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Nature’s Evil A Cultural History of Natural Resources ALEXANDER ETKIND European University Institute in Florence Translated by Sara Jolly This bold and wide-ranging book views the history of humankind through the prism of natural resources – how we acquire them, use them, value them, trade them, exploit them. History needs a cast of characters and in this story the leading actors are peat and hemp, grain and iron, fur and oil, each with its own tale to tell. The uneven spread of available resources was the prime mover for trade, which in turn led to the accumulation of wealth, the growth of inequality and the proliferation of evil. Different sorts of raw material have different political implications and give rise to different social institutions. When a country switches its reliance from one commodity to another, this often leads to wars and revolutions. But none of these crises go to waste – they all lead to dramatic changes in the relations between matter, labour and the state. Our world is the result of a fragile pact between people and nature. As we stand on the verge of climate catastrophe, nature has joined us in our struggle to distinguish between good and evil. And since we have failed to change the world, now is the moment to understand how it works.

229 x 152mm / 350 pages / UK September 2021 / US October 2021 978-1-5095-4758-6 hb £25.00, $35.00, €30.90 ebook available

Comrade Kerensky The Revolution Against the Monarchy and the Formation of the Cult of ‘the Leader of the People’ (March–June 1917) BORIS KOLONITSKII European University at St Petersburg Translated by Arch Tait As one of the heroes of the 1917 February Revolution and then Prime Minister at the head of the Provisional Government, Alexander Kerensky was passionately, even fanatically, lauded as a leader during his brief political reign. But, by October, Kerensky had been unceremoniously dethroned in the Bolshevik takeover. The breakneck trajectory of his rise and fall and the intensity of his popularity were not merely a symptom of the chaos of those times but offer a window onto a much broader historical phenomenon which did not just begin with Lenin and Stalin – the cult of the Leader. In this major new study, Boris Kolonitskii uses the figure of Kerensky to show how popular engagement with the idea of the Leader became a key component of a cultural reimagining of the political landscape after the fall of the monarchy. Kolonitskii plots the unfurling of this symbolic revolution and exposes his vital role in the development of nascent Soviet political culture.

229 x 152mm / 424 pages / UK October 2020 / US November 2020 978-1-5095-3364-0 hb £25.00, $35.00, €30.90 ebook available

The Soviet Passport The History, Nature and Uses of the Internal Passport in the USSR ALBERT BAIBURIN European University at St Petersburg Translated by Stephen Dalziel “As this unique and fascinating book records, the history of the passport offers an unexpected window on the Soviet (and indeed post-Soviet) world, laying bare a rich imaginative and experiential reality, as well as an at times depressing history of regimentation.” Catriona Kelly, University of Oxford In this remarkable book, Albert Baiburin provides the first in-depth study of the development and uses of the passport, or state identity card, in the former Soviet Union. First introduced in 1932, the Soviet passport took on an exceptional range of functions, extending not just to the regulation of movement and control of migrancy but also to the constitution of subjectivity and of social hierarchies based on place of residence, family background, and ethnic origin. While the basic role of the Soviet passport was to certify a person’s identity, it assumed a far greater significance in Soviet life. Without it, a person literally ‘disappeared’ from society. It was impossible to find employment or carry out everyday activities like picking up a parcel from the post office; a person could not marry or even officially die without a passport. It was absolutely essential on virtually every occasion when an individual had contact with officialdom because it was always necessary to prove that the individual was the person whom they claimed to be. And since the passport included an indication of the holder’s ethnic identity, individuals found themselves accorded a certain rank in a new hierarchy of nationalities where some ethnic categories were ‘normal’ and others were stigmatized. Passport systems were used by state officials for the deportation of entire population categories – the so-called ‘former people’, those from the pre-revolutionary elite, and the relations of ‘enemies of the people’. But at the same time, passport ownership became the signifier of an acceptable social existence, and the passport itself – the information it contained, the photographs and signatures – became part of the life experience and self-perception of those who possessed it. This meticulously researched and highly original book will be of great interest to students and scholars of Russia and the Soviet Union and to anyone interested in the shaping of identity in the modern world.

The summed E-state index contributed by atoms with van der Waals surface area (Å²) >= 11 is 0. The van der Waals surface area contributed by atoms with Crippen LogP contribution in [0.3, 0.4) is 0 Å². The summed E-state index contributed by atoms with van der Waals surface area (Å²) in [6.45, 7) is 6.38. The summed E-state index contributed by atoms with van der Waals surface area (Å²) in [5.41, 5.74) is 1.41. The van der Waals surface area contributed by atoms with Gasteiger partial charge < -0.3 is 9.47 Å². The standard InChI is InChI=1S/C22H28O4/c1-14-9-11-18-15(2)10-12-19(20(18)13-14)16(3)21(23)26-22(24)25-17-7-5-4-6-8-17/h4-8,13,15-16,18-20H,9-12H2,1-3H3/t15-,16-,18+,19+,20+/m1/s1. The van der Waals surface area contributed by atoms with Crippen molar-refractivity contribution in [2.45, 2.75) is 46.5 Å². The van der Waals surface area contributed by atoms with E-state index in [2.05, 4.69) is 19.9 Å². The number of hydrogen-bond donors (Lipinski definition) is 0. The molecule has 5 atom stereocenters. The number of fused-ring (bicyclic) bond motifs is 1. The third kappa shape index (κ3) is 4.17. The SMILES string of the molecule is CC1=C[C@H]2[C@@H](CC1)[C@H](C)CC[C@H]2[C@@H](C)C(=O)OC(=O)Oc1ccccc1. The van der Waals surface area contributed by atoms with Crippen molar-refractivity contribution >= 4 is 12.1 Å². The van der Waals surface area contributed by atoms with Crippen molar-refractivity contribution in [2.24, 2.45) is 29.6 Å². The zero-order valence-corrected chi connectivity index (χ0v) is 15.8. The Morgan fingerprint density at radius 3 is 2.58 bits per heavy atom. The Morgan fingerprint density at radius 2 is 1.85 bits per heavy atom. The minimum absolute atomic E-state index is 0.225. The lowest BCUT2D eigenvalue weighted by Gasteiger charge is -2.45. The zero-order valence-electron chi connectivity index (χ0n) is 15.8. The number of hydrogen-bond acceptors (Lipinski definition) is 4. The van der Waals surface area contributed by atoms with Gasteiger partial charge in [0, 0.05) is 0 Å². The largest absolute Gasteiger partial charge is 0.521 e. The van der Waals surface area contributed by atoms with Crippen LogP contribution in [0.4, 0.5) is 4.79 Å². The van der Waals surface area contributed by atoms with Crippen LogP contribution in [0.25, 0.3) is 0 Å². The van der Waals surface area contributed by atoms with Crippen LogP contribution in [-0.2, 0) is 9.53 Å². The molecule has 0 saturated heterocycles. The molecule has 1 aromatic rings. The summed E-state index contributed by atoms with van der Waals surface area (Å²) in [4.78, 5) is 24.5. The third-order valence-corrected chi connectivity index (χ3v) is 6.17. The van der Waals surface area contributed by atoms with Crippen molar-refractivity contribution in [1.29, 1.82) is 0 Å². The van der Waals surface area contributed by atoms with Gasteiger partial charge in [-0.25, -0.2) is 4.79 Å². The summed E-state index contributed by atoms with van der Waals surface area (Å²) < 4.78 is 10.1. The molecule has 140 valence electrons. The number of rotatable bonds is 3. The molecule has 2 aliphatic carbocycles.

229 x 152mm / 436 pages / UK November 2021 / US January 2022 978-1-5095-4318-2 hb £35.00, $45.00, €42.90 ebook available

Today it is more important than ever to break down the barriers that separate nations and cultures and to make available in English some of the best work being done in other languages. Polity’s New Russian Thought series seeks to publish books of the highest quality written by the very best Russian scholars and public intellectuals.

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